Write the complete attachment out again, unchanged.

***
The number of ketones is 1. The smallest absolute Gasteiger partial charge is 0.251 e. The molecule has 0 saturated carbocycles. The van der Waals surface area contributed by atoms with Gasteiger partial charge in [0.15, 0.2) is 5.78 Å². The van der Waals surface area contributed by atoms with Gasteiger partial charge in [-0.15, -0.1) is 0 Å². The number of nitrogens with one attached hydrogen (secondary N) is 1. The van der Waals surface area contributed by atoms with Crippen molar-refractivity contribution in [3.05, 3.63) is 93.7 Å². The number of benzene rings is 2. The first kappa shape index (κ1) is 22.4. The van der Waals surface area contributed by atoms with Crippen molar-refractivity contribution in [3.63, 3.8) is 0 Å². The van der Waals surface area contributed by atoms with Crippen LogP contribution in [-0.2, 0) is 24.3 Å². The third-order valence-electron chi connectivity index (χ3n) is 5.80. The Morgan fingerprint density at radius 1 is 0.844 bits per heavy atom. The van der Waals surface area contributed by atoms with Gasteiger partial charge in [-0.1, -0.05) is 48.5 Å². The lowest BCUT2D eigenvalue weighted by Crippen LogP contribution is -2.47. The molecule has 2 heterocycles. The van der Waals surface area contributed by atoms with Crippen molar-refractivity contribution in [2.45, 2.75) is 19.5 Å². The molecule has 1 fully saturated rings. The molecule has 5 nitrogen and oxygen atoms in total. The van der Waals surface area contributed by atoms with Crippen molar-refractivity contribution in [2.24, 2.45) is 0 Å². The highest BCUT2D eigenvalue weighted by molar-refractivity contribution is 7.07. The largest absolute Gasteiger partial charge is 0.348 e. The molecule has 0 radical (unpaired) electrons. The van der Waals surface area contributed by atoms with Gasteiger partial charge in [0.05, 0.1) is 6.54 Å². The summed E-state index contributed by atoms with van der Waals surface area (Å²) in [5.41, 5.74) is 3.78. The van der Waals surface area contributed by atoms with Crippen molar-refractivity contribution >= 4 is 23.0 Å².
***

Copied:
The number of ketones is 1. The smallest absolute Gasteiger partial charge is 0.251 e. The molecule has 0 saturated carbocycles. The van der Waals surface area contributed by atoms with Gasteiger partial charge in [0.15, 0.2) is 5.78 Å². The van der Waals surface area contributed by atoms with Gasteiger partial charge in [-0.15, -0.1) is 0 Å². The number of nitrogens with one attached hydrogen (secondary N) is 1. The van der Waals surface area contributed by atoms with Crippen molar-refractivity contribution in [3.05, 3.63) is 93.7 Å². The number of benzene rings is 2. The first kappa shape index (κ1) is 22.4. The van der Waals surface area contributed by atoms with Crippen molar-refractivity contribution in [3.63, 3.8) is 0 Å². The van der Waals surface area contributed by atoms with Crippen LogP contribution in [-0.2, 0) is 24.3 Å². The third-order valence-electron chi connectivity index (χ3n) is 5.80. The Morgan fingerprint density at radius 1 is 0.844 bits per heavy atom. The van der Waals surface area contributed by atoms with Gasteiger partial charge in [-0.1, -0.05) is 48.5 Å². The lowest BCUT2D eigenvalue weighted by Crippen LogP contribution is -2.47. The molecule has 2 heterocycles. The van der Waals surface area contributed by atoms with Crippen molar-refractivity contribution in [2.45, 2.75) is 19.5 Å². The molecule has 1 fully saturated rings. The molecule has 5 nitrogen and oxygen atoms in total. The van der Waals surface area contributed by atoms with Crippen molar-refractivity contribution in [2.24, 2.45) is 0 Å². The highest BCUT2D eigenvalue weighted by molar-refractivity contribution is 7.07. The largest absolute Gasteiger partial charge is 0.348 e. The molecule has 0 radical (unpaired) electrons. The van der Waals surface area contributed by atoms with Gasteiger partial charge in [0.05, 0.1) is 6.54 Å². The summed E-state index contributed by atoms with van der Waals surface area (Å²) in [5.41, 5.74) is 3.78. The van der Waals surface area contributed by atoms with Crippen molar-refractivity contribution >= 4 is 23.0 Å².